SWIFT and the Revolution it Brought

SWIFT is an acronym that is often bandied about in the world of financial transactions — but what exactly does it mean and how does it affect you?

SWIFT stands for the Society for Worldwide Interbank Financial Telecommunication.

SWIFT was founded in Brussels in 1973 under the leadership of its CEO, Carl Reuterskiöld, and was supported by 239 banks in fifteen countries. It started to establish common standards for financial transactions and a shared data processing system and worldwide communications network designed by Logica and developed by The Burroughs Corporation.

What is the SWIFT network?

Banks around the world needed a consistent and universal way to get money from one country to another. The SWIFT network became that answer for all the questions at once.

SWIFT provides a secure network that allows more than 10,000 financial institutions in 212 different countries to send and receive information about financial transactions to each other. Before the SWIFT network was put in place, banks and financial institutions relied on a system called TELEX to make money transfers. TELEX was slow, and the system lacked the security necessary for a time when technology was making rapid progress.

The Society of Worldwide Interbank Financial Telecommunication or SWIFT is a financial messaging system that runs on a network of tens of thousands of financial institutions from around the world.

The SWIFT system enables these institutions to securely send and receive information on financial transactions in a standardized way. This ultimately allows money to be sent from one bank to another, virtually anywhere in the world and in many different currencies.

But this system is far from perfect. SWIFT does not actually send money, it simply sends messages between the banks. Because of this, other systems that require more human intervention must be used to transfer the actual funds and this, in turn, makes SWIFT transfers slow.

What’s more, the complex nature of these transfers usually incurs a fee which nearly always gets passed on to consumers. This fee can reach for far more than $30, making this transfer one of the most expensive.

How does SWIFT system function?

On the consumer end, you can think of the SWIFT network a bit like travelling from one airport to another. It’s not always possible to take a direct flight. Which means you may need to travel from one city to another via several connecting flights. SWIFT works essentially the same way. Your money will travel from one country to another, but to do that there are often intermediary/correspondent banks involved.

The SWIFT network doesn’t actually transfer funds, but instead, it sends payment orders between institutions’ accounts, using SWIFT codes. It was SWIFT that standardised IBAN (International Bank Account Numbers) and BIC (Bank Identifier Codes) formats. SWIFT owns and administers the BIC system, meaning that it can quickly identify a bank and send a payment there securely.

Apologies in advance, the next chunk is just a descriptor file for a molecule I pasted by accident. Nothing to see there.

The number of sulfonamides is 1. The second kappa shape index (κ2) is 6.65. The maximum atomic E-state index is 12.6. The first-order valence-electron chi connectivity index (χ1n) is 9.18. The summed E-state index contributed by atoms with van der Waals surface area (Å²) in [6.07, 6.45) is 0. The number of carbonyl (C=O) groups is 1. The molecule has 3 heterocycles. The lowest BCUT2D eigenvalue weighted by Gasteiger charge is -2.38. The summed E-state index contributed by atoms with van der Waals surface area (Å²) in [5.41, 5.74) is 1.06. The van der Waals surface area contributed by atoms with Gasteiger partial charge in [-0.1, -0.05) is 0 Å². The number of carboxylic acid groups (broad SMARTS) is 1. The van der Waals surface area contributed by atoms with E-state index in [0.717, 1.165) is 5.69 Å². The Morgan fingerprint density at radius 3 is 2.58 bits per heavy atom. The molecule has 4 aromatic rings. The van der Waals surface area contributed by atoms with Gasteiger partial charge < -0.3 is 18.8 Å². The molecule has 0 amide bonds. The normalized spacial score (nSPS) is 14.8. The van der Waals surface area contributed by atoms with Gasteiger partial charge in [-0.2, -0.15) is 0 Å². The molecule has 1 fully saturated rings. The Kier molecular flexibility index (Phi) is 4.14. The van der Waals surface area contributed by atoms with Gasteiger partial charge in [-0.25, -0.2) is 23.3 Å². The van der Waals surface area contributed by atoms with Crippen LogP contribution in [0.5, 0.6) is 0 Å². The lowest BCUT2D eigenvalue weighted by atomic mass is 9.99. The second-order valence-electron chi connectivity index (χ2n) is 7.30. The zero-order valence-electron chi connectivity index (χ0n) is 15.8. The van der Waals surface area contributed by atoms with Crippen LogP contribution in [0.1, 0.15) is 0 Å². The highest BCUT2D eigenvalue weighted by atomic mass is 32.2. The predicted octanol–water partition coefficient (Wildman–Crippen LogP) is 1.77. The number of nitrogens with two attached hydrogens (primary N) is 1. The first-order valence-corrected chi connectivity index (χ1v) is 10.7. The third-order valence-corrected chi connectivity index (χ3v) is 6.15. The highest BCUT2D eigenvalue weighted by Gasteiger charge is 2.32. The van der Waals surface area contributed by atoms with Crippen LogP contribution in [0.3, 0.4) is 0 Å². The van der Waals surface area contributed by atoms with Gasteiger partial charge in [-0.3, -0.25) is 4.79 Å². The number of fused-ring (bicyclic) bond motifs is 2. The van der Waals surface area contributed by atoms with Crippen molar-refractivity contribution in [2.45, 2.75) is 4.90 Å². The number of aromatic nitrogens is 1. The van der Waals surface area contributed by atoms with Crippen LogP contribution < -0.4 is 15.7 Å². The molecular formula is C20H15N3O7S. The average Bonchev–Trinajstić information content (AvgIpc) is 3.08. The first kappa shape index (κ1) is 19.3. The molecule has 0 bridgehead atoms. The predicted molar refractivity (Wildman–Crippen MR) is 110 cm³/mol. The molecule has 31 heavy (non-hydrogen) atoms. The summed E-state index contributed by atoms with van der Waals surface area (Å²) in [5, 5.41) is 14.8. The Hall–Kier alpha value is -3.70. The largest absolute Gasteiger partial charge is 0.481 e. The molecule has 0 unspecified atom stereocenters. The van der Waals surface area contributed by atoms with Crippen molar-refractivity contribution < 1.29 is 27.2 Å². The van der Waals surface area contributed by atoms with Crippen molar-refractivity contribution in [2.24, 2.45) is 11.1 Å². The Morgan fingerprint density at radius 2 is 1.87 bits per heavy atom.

What is the Revolution?

The majority of international interbank messages use the SWIFT network. As of 2018, SWIFT linked more than 11,000 financial institutions in more than 200 countries and territories, who were exchanging an average of over 15 million messages per day (compared to an average of 2.4 million daily messages in 1995). SWIFT transports financial messages in a highly secure way but does not hold accounts for its members and does not perform any form of clearing or settlement.

SWIFT does not facilitate funds transfer: rather, it sends payment orders, which must be settled by correspondent accounts that the institutions have with each other. Each financial institution, to exchange banking transactions, must have a banking relationship by either being a bank or affiliating itself with one (or more) so as to enjoy those particular business features.

For the year of its creation, SWIFT had been a steady working alternative for the individuals willing to rather not send their money directly but to utilize the bank-order system SWIFT has gladly offered. This led to massive amounts of money to flock finance platforms in the 80s, and henceforth people felt and acted way more freely with their finances.

SWIFT is comparatively good to work for in terms of remuneration, work-life balance, and the value it has for your resume.

Added to this, the company invests in employee development and the skills you acquire at SWIFT (if you choose to put in the effort) are great and make you even more employable. Great people in many departments too with a real feeling of global team.

However since 2018, the culture has changed drastically for the worse. The company is supposed to be not for profit cooperative, but a bloated commercial side, clueless marketing dep and very weak senior management is a toxic mix.

The Belgian company culture does fit well in the other global regions. Most good career paths only exist in Belgium as a company is very centralized.

SWIFT Disadvantages?

If you’re sending money through SWIFT, it can be quite pricey, especially for smaller amounts of money. And, as noted, if your SWIFT transaction will need to go through intermediary banks, each of them normally will levy their own fee. Though most banks will give you the ability to choose whether you, the recipient or a combination of both foot the bill for these additional fees, the costs can still add up.

On top of that, if your money will need to be exchanged for another currency, banks can add their own spread (profit) to the rate they offer you. A further cost.


SWIFT is just one of the organisations and systems that have changed modern banking forever, freed the market from geopolitical shackles and made people think before doing any money transfer.